To begin, each player is given a bakery and a wheat field, which are placed face up in front of them. You also get four Landmark cards (a train station, shopping mall, amusement park, and radio tower). These go face-down in front of you to signify they are under construction.
Then, create individual decks of each building type and place them face-up in the order of the number at the top of the card (this shows you what you need to roll in order to activate them). You’ve now created the marketplace.
Finally, give each player three coins.
First off, roll your die. To begin with you’ll have just the one, however once you build a train station you get to roll two.
Now, you get to earn coins based on what you rolled in the previous phase. If you are rolling two dice, add the two together.
All buildings with a corresponding dice roll number (including some belonging to your opponents) are activated. If you roll the right number, different types of building respond in different ways:
- Blue establishments (such as the wheat field or mine) – all players with this establishment earn income from the bank.
- Green establishments (cheese factory, fruit and veg market) – only earn income from the bank if it is your turn.
- Red establishments (cafe, family restaurant) – earn income from the person that rolled the dice.
- Purple establishments (stadium, business center) – get income from all other players.
If it’s your turn, many of the buildings can provide you with special abilities, as well. For example, the business center lets you trade one of your lesser buildings with another player. Or the mighty cheese factory lets you take three extra coins for each ranch you own.
Also, note that when resolving the roll, you should activate cards in the following order: red, green, blue, purple.
The final phase is your opportunity to build something. You can only construct one building per turn, so make it count!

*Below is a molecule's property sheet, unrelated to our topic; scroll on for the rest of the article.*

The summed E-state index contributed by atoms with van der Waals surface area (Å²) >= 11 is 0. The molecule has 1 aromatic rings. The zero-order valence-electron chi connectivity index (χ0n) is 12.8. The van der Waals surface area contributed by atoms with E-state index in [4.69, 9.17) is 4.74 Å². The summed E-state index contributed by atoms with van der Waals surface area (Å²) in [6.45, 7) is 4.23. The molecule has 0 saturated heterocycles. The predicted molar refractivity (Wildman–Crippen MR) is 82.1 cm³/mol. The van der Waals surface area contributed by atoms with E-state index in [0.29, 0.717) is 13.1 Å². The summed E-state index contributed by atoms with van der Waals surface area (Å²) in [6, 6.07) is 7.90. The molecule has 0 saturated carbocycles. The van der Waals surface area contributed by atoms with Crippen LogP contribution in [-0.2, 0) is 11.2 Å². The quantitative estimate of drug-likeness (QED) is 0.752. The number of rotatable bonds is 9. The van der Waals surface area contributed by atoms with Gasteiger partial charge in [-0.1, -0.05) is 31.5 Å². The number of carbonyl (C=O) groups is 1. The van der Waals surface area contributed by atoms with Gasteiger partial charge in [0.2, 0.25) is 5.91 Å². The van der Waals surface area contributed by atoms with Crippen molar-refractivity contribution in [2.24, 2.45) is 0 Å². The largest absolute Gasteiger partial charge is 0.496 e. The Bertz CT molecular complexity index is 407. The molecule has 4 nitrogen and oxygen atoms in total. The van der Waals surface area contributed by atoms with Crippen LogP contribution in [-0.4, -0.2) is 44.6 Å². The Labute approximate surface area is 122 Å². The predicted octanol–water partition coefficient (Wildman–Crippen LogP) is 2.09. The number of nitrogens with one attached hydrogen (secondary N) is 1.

To do so, pay the cost of the building as shown in the bottom left-hand corner of the card. This is taken from the central marketplace, unless you choose to build a landmark. In which case, you flip over the card in front of you.
Now it’s the next player’s turn.
There are four landmarks in the game: the shopping mall, radio tower, train station and amusement park. Landmarks, alongside needing to be built to win the game, will grant you special abilities. The radio tower, for example, will let you re-roll your dice once each turn. While the train station grants you two dice each go. So, these should be the top priority when deciding what to build.
Winning the game
The game ends when a player has built all four landmark cards. On the construction of the final one, all play stops and that player is crowned the winner.
Your First Game of Machi Koro
When first starting the game, all players start out with only bakeries and wheat fields. This means that everybody is stuck just waiting for someone to roll a one or a two on their turn. Things will pick up, but might move a little slow to begin with.
As a result, think carefully at this stage about the best way to build up some decent cash without having to shell out too much. I, for example, found in a four-person game that purchasing a couple more wheat fields and ranches was an efficient way to grow my kitty, as they had a chance of being activated on every person’s turn.
When it comes to resolving payments, bear in mind that if a player doesn’t have enough to pay a debt, then they only pay what they can afford. This sometimes means the receiving player loses out, even if the player in debt receives income later in that same turn.
It’s possible, too, that you’ll have two people that are owed money. Say, if two players owned a cafe each. In that instance, payments are made in counter-clockwise order. This means that should the player only be able to afford one payment, the second player will miss out.
Pros & Cons
- Charming animation and design
- Perfect entry-level strategy game
- It will get repetitive
- Lacking in player interaction